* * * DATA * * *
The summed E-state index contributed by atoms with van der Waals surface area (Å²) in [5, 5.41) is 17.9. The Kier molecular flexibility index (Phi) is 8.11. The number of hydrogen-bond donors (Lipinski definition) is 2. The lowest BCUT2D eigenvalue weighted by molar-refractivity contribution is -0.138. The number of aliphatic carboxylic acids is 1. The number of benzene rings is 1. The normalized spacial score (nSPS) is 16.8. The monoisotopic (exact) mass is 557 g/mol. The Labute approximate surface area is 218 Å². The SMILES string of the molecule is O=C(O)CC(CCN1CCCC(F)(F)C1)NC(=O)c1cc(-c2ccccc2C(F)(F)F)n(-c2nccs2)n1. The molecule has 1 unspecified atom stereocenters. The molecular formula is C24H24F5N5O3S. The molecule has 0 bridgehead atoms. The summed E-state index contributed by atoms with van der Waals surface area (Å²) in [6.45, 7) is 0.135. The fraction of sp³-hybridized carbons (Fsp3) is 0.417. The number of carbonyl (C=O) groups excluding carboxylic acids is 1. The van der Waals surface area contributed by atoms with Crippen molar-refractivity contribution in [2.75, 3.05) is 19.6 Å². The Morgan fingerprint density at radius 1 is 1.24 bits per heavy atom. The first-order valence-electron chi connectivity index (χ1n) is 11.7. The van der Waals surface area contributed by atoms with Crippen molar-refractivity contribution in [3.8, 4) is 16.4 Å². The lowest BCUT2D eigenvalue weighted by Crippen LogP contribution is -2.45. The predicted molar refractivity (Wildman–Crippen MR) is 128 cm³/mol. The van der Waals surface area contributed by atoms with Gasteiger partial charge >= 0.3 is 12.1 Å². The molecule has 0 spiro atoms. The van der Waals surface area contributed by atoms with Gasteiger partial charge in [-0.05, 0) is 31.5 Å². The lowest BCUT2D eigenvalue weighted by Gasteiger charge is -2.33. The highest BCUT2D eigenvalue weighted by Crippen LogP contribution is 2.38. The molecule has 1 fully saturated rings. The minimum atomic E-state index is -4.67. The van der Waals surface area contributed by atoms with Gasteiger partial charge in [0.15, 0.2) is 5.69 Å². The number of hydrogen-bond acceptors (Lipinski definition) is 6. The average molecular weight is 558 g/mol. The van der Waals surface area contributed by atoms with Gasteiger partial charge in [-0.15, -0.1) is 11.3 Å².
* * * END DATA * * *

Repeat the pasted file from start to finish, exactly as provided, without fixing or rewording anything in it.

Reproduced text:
The summed E-state index contributed by atoms with van der Waals surface area (Å²) in [5, 5.41) is 17.9. The Kier molecular flexibility index (Phi) is 8.11. The number of hydrogen-bond donors (Lipinski definition) is 2. The lowest BCUT2D eigenvalue weighted by molar-refractivity contribution is -0.138. The number of aliphatic carboxylic acids is 1. The number of benzene rings is 1. The normalized spacial score (nSPS) is 16.8. The monoisotopic (exact) mass is 557 g/mol. The Labute approximate surface area is 218 Å². The SMILES string of the molecule is O=C(O)CC(CCN1CCCC(F)(F)C1)NC(=O)c1cc(-c2ccccc2C(F)(F)F)n(-c2nccs2)n1. The molecule has 1 unspecified atom stereocenters. The molecular formula is C24H24F5N5O3S. The molecule has 0 bridgehead atoms. The summed E-state index contributed by atoms with van der Waals surface area (Å²) in [6.45, 7) is 0.135. The fraction of sp³-hybridized carbons (Fsp3) is 0.417. The number of carbonyl (C=O) groups excluding carboxylic acids is 1. The van der Waals surface area contributed by atoms with Crippen molar-refractivity contribution in [2.75, 3.05) is 19.6 Å². The Morgan fingerprint density at radius 1 is 1.24 bits per heavy atom. The first-order valence-electron chi connectivity index (χ1n) is 11.7. The van der Waals surface area contributed by atoms with Crippen molar-refractivity contribution in [3.8, 4) is 16.4 Å². The lowest BCUT2D eigenvalue weighted by Crippen LogP contribution is -2.45. The predicted molar refractivity (Wildman–Crippen MR) is 128 cm³/mol. The van der Waals surface area contributed by atoms with Gasteiger partial charge >= 0.3 is 12.1 Å². The molecule has 0 spiro atoms. The van der Waals surface area contributed by atoms with Gasteiger partial charge in [-0.05, 0) is 31.5 Å². The lowest BCUT2D eigenvalue weighted by Gasteiger charge is -2.33. The highest BCUT2D eigenvalue weighted by Crippen LogP contribution is 2.38. The molecule has 1 fully saturated rings. The minimum atomic E-state index is -4.67. The van der Waals surface area contributed by atoms with Gasteiger partial charge in [0.15, 0.2) is 5.69 Å². The number of hydrogen-bond acceptors (Lipinski definition) is 6. The average molecular weight is 558 g/mol. The van der Waals surface area contributed by atoms with Gasteiger partial charge in [-0.15, -0.1) is 11.3 Å².